Ticket scalping big business for one man in town from Dallas

This is an archived article and the information in the article may be outdated. Please look at the time stamp on the story to see when it was last updated.

KANSAS CITY, Mo. -- When big events roll into town, it's an opportunity for some to make some extra cash.

Terrance McNeil said he came to Kansas City from Dallas to scalp tickets for the Big 12 tournament.

McNeil said he brought $6,000 with him to get started scalping tickets.

When asked how profitable his business venture will be he said "If KU and Iowa State get it, it will be good."

McNeil said he could make around $10,000 from the tournament.

Although ticket scalping is a business for some, it has left some fans feeling uneasy about purchasing tickets through a third-party.

"I asked at the ticket office if they could verify and there is really no way to verify it until you walk through the door,” John D., an Iowa State fan, said.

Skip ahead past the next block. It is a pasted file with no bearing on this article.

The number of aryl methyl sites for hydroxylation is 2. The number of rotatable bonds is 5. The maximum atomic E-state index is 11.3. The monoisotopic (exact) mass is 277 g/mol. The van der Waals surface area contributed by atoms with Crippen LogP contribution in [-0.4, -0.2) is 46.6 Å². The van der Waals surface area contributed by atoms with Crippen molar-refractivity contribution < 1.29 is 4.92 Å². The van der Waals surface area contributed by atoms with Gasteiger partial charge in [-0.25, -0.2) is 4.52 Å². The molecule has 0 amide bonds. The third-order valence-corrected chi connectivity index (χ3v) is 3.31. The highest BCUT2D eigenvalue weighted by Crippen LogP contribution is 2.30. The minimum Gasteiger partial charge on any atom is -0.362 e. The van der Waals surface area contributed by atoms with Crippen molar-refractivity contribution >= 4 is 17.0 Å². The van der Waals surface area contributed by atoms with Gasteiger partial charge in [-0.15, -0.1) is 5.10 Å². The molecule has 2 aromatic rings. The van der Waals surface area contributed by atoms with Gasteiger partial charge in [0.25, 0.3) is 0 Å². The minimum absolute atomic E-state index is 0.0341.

Some fans are also paying a lot more than face-value for tickets when they purchase from scalpers.

Doug Dennis, from Iowa, said he spent $ 250 on a $ 75 tournament ticket.

Kansas City police officer Brad Dumit said it's legal to scalp tickets in Kansas City as long as the scalper has the $62 permit and stays on public property.

"We go around and occasionally we check them...wrote them tickets," Dumit said. Dumit also mentioned that police usually have to tend to more pressing issues than fake ticket sales.

FOX 4’s Shannon O’Brien warns that the real danger is in buying the printed paper tickets instead of the cardboard colored tickets because scammers print out multiple copies and sell the same seat over and over. Then the  first person in the door wins.


Notice: you are using an outdated browser. Microsoft does not recommend using IE as your default browser. Some features on this website, like video and images, might not work properly. For the best experience, please upgrade your browser.